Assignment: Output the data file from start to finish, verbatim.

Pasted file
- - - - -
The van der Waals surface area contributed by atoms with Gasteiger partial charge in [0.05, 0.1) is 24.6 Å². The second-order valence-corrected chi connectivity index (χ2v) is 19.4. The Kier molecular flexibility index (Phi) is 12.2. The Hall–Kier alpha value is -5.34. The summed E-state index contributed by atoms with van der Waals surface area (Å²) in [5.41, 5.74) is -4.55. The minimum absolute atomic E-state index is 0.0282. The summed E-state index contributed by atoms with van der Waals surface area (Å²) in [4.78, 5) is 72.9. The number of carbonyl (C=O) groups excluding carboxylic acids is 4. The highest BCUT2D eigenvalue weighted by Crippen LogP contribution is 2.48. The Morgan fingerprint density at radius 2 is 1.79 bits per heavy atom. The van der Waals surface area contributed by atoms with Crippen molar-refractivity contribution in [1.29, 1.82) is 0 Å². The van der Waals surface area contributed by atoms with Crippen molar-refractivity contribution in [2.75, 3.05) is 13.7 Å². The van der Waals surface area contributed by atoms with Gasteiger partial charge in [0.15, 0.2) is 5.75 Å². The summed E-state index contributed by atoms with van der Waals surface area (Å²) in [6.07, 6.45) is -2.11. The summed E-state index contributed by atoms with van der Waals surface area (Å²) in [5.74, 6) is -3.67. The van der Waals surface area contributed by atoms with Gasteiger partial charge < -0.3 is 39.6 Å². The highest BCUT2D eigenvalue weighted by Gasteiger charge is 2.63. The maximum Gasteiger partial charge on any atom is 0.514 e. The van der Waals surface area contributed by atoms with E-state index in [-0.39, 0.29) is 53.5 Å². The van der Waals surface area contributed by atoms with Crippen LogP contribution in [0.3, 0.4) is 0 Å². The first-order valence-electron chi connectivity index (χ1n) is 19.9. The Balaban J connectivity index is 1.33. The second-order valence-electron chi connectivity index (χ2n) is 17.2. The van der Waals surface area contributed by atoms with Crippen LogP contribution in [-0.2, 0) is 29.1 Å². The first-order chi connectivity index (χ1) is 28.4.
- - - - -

The van der Waals surface area contributed by atoms with Gasteiger partial charge in [0.05, 0.1) is 24.6 Å². The second-order valence-corrected chi connectivity index (χ2v) is 19.4. The Kier molecular flexibility index (Phi) is 12.2. The Hall–Kier alpha value is -5.34. The summed E-state index contributed by atoms with van der Waals surface area (Å²) in [5.41, 5.74) is -4.55. The minimum absolute atomic E-state index is 0.0282. The summed E-state index contributed by atoms with van der Waals surface area (Å²) in [4.78, 5) is 72.9. The number of carbonyl (C=O) groups excluding carboxylic acids is 4. The highest BCUT2D eigenvalue weighted by Crippen LogP contribution is 2.48. The Morgan fingerprint density at radius 2 is 1.79 bits per heavy atom. The van der Waals surface area contributed by atoms with Crippen molar-refractivity contribution in [1.29, 1.82) is 0 Å². The van der Waals surface area contributed by atoms with Crippen molar-refractivity contribution in [2.75, 3.05) is 13.7 Å². The van der Waals surface area contributed by atoms with Gasteiger partial charge in [0.15, 0.2) is 5.75 Å². The summed E-state index contributed by atoms with van der Waals surface area (Å²) in [6.07, 6.45) is -2.11. The summed E-state index contributed by atoms with van der Waals surface area (Å²) in [5.74, 6) is -3.67. The van der Waals surface area contributed by atoms with Gasteiger partial charge < -0.3 is 39.6 Å². The highest BCUT2D eigenvalue weighted by Gasteiger charge is 2.63. The maximum Gasteiger partial charge on any atom is 0.514 e. The van der Waals surface area contributed by atoms with E-state index in [-0.39, 0.29) is 53.5 Å². The van der Waals surface area contributed by atoms with Crippen LogP contribution in [0.3, 0.4) is 0 Å². The first-order valence-electron chi connectivity index (χ1n) is 19.9. The Balaban J connectivity index is 1.33. The second-order valence-electron chi connectivity index (χ2n) is 17.2. The van der Waals surface area contributed by atoms with Crippen LogP contribution in [-0.2, 0) is 29.1 Å². The first-order chi connectivity index (χ1) is 28.4.